The device may be used by metal workers, carpenters, engineers or wherever moldings, baseboards, corniees, hip rafters or like structures come together at different angles. It is particularly desirable for use where it is relatively impossible to secure thev angle between two fixed elements as, for instance, between cornice moldings or between Vwalls already built. The device can also be used as a depth gauge by placing the extremity of the bisector or slide into the recess and then forcing` the body toward the point until it contacts with the face of the recessed bod y. The projection of theslide as indicated by the coaction of the pointer with the scale 2l will then indicate the depth of the recess.
lWhile I have illustrated a particular form of my device, I do not wish to be limited thereto, as it is obvious that many changes might be made therein without departing from the spirit of the invention.
I claim An instrument of the character described comprising an elongated body having Yat one end a head, the head having an end face extending at right angles tothe longitudinal axis of the body and projecting equally on both sides from said longitudinal axis, the body being' longitudinally grooved coincidently with the axis of the body, a slide mounted in said groove and constituting a bisector normally projecting beyond the head and being formed with a pointedl extremity, the face 0f the body on each side of said groove having scales and the slide having pointers coacting with said scales, one of'said scales indicating the angle formed by the axis of the slide with relation to lines connecting the extremity of the Vslide with the outer corners of the head.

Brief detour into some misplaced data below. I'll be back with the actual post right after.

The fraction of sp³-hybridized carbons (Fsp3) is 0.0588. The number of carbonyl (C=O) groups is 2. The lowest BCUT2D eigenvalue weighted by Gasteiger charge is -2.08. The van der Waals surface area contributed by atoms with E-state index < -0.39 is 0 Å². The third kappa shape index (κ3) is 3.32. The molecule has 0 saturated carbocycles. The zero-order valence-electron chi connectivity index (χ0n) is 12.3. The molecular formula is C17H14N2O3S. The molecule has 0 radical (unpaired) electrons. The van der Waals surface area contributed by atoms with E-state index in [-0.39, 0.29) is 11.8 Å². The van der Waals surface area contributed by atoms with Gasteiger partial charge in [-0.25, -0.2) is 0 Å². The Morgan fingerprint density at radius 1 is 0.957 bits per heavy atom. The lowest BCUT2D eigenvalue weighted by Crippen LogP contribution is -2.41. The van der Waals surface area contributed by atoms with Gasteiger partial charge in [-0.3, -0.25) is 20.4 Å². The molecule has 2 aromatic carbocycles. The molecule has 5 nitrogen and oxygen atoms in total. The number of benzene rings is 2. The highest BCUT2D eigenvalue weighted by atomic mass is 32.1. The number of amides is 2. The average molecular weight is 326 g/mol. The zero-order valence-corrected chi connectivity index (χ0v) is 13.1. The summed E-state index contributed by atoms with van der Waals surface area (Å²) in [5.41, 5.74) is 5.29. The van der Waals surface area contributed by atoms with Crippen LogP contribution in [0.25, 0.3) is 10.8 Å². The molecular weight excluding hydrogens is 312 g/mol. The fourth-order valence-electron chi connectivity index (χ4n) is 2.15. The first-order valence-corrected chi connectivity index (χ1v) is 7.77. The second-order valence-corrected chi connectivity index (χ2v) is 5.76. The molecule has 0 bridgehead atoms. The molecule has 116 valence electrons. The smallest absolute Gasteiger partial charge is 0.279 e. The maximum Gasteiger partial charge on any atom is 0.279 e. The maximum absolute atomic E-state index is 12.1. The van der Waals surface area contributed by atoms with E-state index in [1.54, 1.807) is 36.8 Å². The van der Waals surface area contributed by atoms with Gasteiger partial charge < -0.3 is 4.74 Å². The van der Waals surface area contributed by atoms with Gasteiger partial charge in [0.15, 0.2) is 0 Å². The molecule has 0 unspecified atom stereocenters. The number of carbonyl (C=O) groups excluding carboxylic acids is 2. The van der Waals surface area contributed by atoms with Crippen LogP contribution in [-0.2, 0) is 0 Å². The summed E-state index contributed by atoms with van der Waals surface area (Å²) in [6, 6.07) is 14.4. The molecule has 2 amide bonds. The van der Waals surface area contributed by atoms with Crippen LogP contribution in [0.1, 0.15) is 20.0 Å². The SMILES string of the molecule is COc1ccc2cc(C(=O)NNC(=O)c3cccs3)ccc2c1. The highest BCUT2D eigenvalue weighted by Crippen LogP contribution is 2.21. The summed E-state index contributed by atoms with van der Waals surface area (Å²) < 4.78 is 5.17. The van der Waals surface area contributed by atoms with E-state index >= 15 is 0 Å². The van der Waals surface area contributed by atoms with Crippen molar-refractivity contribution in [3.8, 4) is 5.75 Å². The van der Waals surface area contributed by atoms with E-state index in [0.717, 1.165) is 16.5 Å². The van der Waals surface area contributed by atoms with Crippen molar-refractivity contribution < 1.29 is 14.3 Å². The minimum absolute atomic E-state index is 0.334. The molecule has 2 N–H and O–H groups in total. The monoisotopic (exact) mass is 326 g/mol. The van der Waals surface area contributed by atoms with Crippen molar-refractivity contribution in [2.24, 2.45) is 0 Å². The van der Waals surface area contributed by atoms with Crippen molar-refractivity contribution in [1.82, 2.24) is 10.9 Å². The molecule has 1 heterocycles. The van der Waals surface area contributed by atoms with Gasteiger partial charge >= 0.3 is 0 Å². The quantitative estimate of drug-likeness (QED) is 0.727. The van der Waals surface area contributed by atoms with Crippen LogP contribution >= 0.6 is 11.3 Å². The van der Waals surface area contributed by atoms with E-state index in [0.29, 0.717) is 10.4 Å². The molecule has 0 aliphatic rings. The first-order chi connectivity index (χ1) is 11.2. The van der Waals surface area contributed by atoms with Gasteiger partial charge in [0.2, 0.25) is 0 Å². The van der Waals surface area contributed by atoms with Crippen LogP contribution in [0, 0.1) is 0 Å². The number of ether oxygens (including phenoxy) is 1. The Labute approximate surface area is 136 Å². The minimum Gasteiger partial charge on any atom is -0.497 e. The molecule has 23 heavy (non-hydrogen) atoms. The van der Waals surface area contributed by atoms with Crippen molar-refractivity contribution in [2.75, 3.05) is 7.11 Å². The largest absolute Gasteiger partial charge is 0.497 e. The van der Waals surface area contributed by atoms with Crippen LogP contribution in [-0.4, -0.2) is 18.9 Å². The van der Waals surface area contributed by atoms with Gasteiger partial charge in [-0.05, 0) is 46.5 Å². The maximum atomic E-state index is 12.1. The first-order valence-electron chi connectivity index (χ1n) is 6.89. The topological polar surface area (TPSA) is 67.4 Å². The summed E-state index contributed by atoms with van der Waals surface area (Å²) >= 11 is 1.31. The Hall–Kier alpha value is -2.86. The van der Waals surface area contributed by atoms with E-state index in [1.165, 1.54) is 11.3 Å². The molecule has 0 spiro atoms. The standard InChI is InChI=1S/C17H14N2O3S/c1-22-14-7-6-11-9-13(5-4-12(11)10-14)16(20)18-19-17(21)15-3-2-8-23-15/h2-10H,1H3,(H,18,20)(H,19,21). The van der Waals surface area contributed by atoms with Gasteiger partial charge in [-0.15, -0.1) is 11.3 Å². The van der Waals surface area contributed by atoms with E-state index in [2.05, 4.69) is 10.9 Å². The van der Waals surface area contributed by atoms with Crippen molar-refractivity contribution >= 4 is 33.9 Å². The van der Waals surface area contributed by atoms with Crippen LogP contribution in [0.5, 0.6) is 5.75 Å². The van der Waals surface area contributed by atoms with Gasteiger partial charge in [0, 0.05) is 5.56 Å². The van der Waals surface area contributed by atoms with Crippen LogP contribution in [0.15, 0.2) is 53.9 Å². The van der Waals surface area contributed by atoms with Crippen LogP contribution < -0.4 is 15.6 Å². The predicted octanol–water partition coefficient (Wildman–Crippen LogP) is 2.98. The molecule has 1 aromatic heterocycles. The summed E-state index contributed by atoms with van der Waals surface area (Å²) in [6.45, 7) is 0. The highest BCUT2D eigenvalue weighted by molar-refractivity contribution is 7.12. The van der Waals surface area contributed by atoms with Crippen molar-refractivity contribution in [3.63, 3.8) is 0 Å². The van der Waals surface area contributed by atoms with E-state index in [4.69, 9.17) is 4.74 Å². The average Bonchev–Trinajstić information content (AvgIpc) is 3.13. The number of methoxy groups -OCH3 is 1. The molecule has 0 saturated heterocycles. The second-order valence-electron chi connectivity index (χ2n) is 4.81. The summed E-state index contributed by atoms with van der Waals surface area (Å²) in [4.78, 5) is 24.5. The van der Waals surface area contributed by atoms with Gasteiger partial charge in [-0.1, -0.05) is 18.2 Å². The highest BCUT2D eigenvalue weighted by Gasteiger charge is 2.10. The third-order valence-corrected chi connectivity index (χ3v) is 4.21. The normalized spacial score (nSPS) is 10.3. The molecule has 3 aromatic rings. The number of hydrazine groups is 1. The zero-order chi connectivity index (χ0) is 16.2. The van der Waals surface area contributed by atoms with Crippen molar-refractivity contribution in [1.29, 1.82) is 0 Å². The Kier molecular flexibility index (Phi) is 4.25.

In testimony whereof I hereunto affix my signature.
Gnonen s. siRoKMAN.
US744965A 1924-10-21 1924-10-21 Instrument for measuring reentrant angles Expired - Lifetime US1638887A (en)

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Cited By (4)

* Cited by examiner, † Cited by third party
Publication number Priority date Publication date Assignee Title
US2650435A (en) * 1950-07-10 1953-09-01 Lloyd L Kidd Multipurpose depth gauge
US2663944A (en) * 1950-07-28 1953-12-29 Standard Oil Co Piston rod stuffing-box gauge
US3321835A (en) * 1965-07-08 1967-05-30 Robert E Curtis Tool for dimensional and/or angular measuring
US4342153A (en) * 1980-08-18 1982-08-03 American Air Filter Company, Inc. Pitch diameter gauge for a variable speed pulley

Cited By (4)

* Cited by examiner, † Cited by third party
Publication number Priority date Publication date Assignee Title
US2650435A (en) * 1950-07-10 1953-09-01 Lloyd L Kidd Multipurpose depth gauge
US2663944A (en) * 1950-07-28 1953-12-29 Standard Oil Co Piston rod stuffing-box gauge
US3321835A (en) * 1965-07-08 1967-05-30 Robert E Curtis Tool for dimensional and/or angular measuring
US4342153A (en) * 1980-08-18 1982-08-03 American Air Filter Company, Inc. Pitch diameter gauge for a variable speed pulley